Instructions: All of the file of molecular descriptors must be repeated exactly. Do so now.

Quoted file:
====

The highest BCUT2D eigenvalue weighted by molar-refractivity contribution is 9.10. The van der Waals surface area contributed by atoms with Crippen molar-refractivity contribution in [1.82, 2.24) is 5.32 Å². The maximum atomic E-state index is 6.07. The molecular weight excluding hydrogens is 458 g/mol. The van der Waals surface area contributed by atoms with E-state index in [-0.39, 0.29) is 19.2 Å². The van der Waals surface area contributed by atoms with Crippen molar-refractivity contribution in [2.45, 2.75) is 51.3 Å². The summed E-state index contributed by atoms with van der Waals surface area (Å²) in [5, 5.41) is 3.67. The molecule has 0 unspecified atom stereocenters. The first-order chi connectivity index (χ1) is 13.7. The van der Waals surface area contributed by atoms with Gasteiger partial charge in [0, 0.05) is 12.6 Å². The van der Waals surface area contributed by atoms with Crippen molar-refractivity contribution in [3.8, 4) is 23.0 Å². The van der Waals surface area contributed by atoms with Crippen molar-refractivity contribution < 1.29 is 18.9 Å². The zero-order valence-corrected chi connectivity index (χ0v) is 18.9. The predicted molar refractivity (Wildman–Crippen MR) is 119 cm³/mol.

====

The highest BCUT2D eigenvalue weighted by molar-refractivity contribution is 9.10. The van der Waals surface area contributed by atoms with Crippen molar-refractivity contribution in [1.82, 2.24) is 5.32 Å². The maximum atomic E-state index is 6.07. The molecular weight excluding hydrogens is 458 g/mol. The van der Waals surface area contributed by atoms with E-state index in [-0.39, 0.29) is 19.2 Å². The van der Waals surface area contributed by atoms with Crippen molar-refractivity contribution in [2.45, 2.75) is 51.3 Å². The summed E-state index contributed by atoms with van der Waals surface area (Å²) in [5, 5.41) is 3.67. The molecule has 0 unspecified atom stereocenters. The first-order chi connectivity index (χ1) is 13.7. The van der Waals surface area contributed by atoms with Gasteiger partial charge in [0, 0.05) is 12.6 Å². The van der Waals surface area contributed by atoms with Crippen molar-refractivity contribution in [3.8, 4) is 23.0 Å². The van der Waals surface area contributed by atoms with Crippen molar-refractivity contribution < 1.29 is 18.9 Å². The zero-order valence-corrected chi connectivity index (χ0v) is 18.9. The predicted molar refractivity (Wildman–Crippen MR) is 119 cm³/mol.